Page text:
1. Hi Clare, thank you for making the time to talk with us today. Your career, qualifications and certifications in Testing and tech are very impressive; can you tell us why you were drawn to a career in Testing specifically?
Well I’ve always been interested in technology but testing specifically and, like most testers I would say I kind of fell into it. I purposefully chose a sandwich degree which meant I could get my degree and a full year working in industry which I had working at Cheshire County Council. This was where I started testing, and I found I really enjoyed it and was actually pretty good at it so once I completed my degree that was what I hoped to do!
2. We also note that you were a server in a hotel whilst studying for your Bsc (Hons) in Information Systems, what did your experiences there teach you that have since became useful in your tech career?
Whilst studying for my degree I also worked at staples as a sales associate and for a short period of time elsewhere as a data entry clerk!
Personally I feel you get as much experience and life skills working as you do through studying. Through working you gain experiences that include working as a team, dealing with customers, managing budgets, training others and many other things. I think sometimes people can spend so much time studying they struggle to develop life skills and may struggle in a working environment once they graduate, so I believe part-time work can really help with this transition.
3. What are the day to day challenges you face in your current QA Manager role, and how do you best tackle them?
Depends what day of the week it is! I’d say managing resource effectively with frequently changing priorities is one of the most frequent problems, along with trying to support the personal development of the team alongside business priorities.
4. If you were to describe your career journey so far in Testing as a movie, what would it be?
No Idea! But it’s full of surprises and it’s nothing like I thought it would be!
5. Which qualifications or personality traits do you think are a key foundation for the best Agile professionals to build from?
I don’t believe any qualifications are required as such but there are certainly some key attributes that will help people along the way, depending on the environment they are working in and what their personal interests are. For agile ways of working I really think experience is key, everyone implements agile methods in different ways and sitting in a classroom, in my opinion, isn’t going to help you deal with all the challenges you may eventually face. I believe you need to get stuck in as soon as possible, learn from those around you and be willing to challenge and make recommendations.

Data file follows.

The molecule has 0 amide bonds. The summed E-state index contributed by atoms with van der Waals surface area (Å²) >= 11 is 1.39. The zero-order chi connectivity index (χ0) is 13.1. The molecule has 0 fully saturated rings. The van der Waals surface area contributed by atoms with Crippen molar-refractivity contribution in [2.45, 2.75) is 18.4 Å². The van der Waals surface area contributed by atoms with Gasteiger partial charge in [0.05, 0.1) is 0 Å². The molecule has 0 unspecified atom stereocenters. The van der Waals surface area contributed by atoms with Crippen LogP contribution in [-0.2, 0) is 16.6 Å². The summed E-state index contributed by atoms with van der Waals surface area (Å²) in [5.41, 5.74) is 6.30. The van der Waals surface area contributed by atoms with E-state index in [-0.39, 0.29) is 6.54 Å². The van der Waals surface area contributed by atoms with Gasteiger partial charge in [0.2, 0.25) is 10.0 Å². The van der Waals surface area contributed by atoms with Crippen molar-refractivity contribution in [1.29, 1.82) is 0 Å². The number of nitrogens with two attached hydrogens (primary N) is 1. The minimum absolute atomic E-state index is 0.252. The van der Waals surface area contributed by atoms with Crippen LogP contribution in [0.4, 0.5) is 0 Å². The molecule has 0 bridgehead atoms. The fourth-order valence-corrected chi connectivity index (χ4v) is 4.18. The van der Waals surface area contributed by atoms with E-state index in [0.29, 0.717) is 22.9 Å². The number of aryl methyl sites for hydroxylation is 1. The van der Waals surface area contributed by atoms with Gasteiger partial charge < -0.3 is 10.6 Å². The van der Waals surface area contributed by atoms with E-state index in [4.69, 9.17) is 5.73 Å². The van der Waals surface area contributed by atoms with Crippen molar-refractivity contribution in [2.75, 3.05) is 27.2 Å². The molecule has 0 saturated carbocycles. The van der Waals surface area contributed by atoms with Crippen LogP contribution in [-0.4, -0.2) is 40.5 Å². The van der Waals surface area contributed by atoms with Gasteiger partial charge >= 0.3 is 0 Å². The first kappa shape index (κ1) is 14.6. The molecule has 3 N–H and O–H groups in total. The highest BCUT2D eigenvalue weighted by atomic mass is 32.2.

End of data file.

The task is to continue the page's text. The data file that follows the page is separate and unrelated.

6. When recruiting, what would be your 3 major no no’s when it comes to identifying your next ‘rock star’ QA or Testing team member?
- Someone who is too quick to point the finger at others.
- Someone who just wants to ‘do their job’ and isn’t interested in developing themselves
- Dishonesty/Lying; I’d rather have someone with little or no skills who’s upfront about what they don’t know and willing to work on it than someone who is dishonest about what they know or don’t know.
7. We note in your LinkedIn profile that you are ‘passionate about leadership and helping others develop to be the best’, how do you think that’s best translated into your practices as a manager?
I strongly believe in leading by example and never asking my team to do something I’m not prepared to do myself; something one of the first managers I ever had when I was a Sales Associate at Staples whilst I was studying always said, which I still use to this day. Equally, I don’t like to micro-manage, I’d rather set the goal and the deadline and allow the team to figure out the best way to complete the task. I find this is a great opportunity to allow the team to manage their own tasks and ‘lead’ for themselves.
I truly believe you succeed as a manager when your team succeeds and are happy in their roles.
8. There is often news in the press around working positively to encourage more women into tech, from STEM subjects selected to the career paths chosen from the University or college qualifications gained. If you were to approach a programme to encourage more young girls and women into tech, much like you would approach a Testing programme, what would you do?
The first thing would be to try and understand why women don’t often choose to go into technology related roles and try and tackle that. Having programmes and mentors available is fantastic, but if people women aren’t looking to get into these tech roles, then diversity will remain a challenge!
Unfortunately tech jobs are still often seen as a bit Geeky’ and not very cool by a lot of people, so it would be good to break that misconception apart. I believe we need to make learning affordable and easy to access for everyone so I think tools like the Raspberry-Pi are a great step towards this to help encourage coding from a young age.
9. If you could create an app for the greater good, what would it be?
There’s lot of things you could do I suppose, however the things that concern me the most right now are Forest destruction and rising sea levels, combined with the high volume of and the animals we are losing as a result. So for me an app for the greater good would be something with maps that showed environmental changes with the combined and overall impact to animals and vegetation. You could crowd fund to take action against it, e.g. raise money to plant more trees. We’re running a very real risk of destroying the earth at our current rate. If technology can help people better understand the rate of destruction and why it’s happening, then all the better to embrace it. If an app could provide us all with the information to make informed decisions to allow us to help in some, small way, then why not use it before it is too late!